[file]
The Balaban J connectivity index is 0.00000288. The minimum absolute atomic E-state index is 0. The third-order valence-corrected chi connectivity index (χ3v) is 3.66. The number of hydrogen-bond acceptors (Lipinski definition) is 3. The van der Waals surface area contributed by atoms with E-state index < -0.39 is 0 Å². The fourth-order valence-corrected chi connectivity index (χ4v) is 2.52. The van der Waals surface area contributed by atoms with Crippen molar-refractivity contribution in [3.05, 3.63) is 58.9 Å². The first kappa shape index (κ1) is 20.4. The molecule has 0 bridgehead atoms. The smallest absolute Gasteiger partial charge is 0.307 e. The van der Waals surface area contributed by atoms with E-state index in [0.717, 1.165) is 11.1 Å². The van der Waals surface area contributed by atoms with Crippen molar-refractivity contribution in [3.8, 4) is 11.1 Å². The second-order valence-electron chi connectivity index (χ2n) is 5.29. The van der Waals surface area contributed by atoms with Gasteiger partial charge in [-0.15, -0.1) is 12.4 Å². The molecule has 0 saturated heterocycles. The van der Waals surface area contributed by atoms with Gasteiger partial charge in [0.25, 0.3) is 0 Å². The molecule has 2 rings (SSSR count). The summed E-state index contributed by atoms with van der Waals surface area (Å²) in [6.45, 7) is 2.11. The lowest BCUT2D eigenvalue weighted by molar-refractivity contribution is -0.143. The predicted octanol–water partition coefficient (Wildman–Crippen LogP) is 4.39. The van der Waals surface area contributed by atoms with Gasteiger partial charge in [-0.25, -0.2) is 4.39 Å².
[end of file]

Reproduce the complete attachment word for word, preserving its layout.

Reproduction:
The Balaban J connectivity index is 0.00000288. The minimum absolute atomic E-state index is 0. The third-order valence-corrected chi connectivity index (χ3v) is 3.66. The number of hydrogen-bond acceptors (Lipinski definition) is 3. The van der Waals surface area contributed by atoms with E-state index < -0.39 is 0 Å². The fourth-order valence-corrected chi connectivity index (χ4v) is 2.52. The van der Waals surface area contributed by atoms with Crippen molar-refractivity contribution in [3.05, 3.63) is 58.9 Å². The first kappa shape index (κ1) is 20.4. The molecule has 0 bridgehead atoms. The smallest absolute Gasteiger partial charge is 0.307 e. The van der Waals surface area contributed by atoms with E-state index in [0.717, 1.165) is 11.1 Å². The van der Waals surface area contributed by atoms with Crippen molar-refractivity contribution in [3.8, 4) is 11.1 Å². The second-order valence-electron chi connectivity index (χ2n) is 5.29. The van der Waals surface area contributed by atoms with Gasteiger partial charge in [-0.15, -0.1) is 12.4 Å². The molecule has 0 saturated heterocycles. The van der Waals surface area contributed by atoms with Gasteiger partial charge in [0.25, 0.3) is 0 Å². The molecule has 2 rings (SSSR count). The summed E-state index contributed by atoms with van der Waals surface area (Å²) in [6.45, 7) is 2.11. The lowest BCUT2D eigenvalue weighted by molar-refractivity contribution is -0.143. The predicted octanol–water partition coefficient (Wildman–Crippen LogP) is 4.39. The van der Waals surface area contributed by atoms with Gasteiger partial charge in [-0.25, -0.2) is 4.39 Å².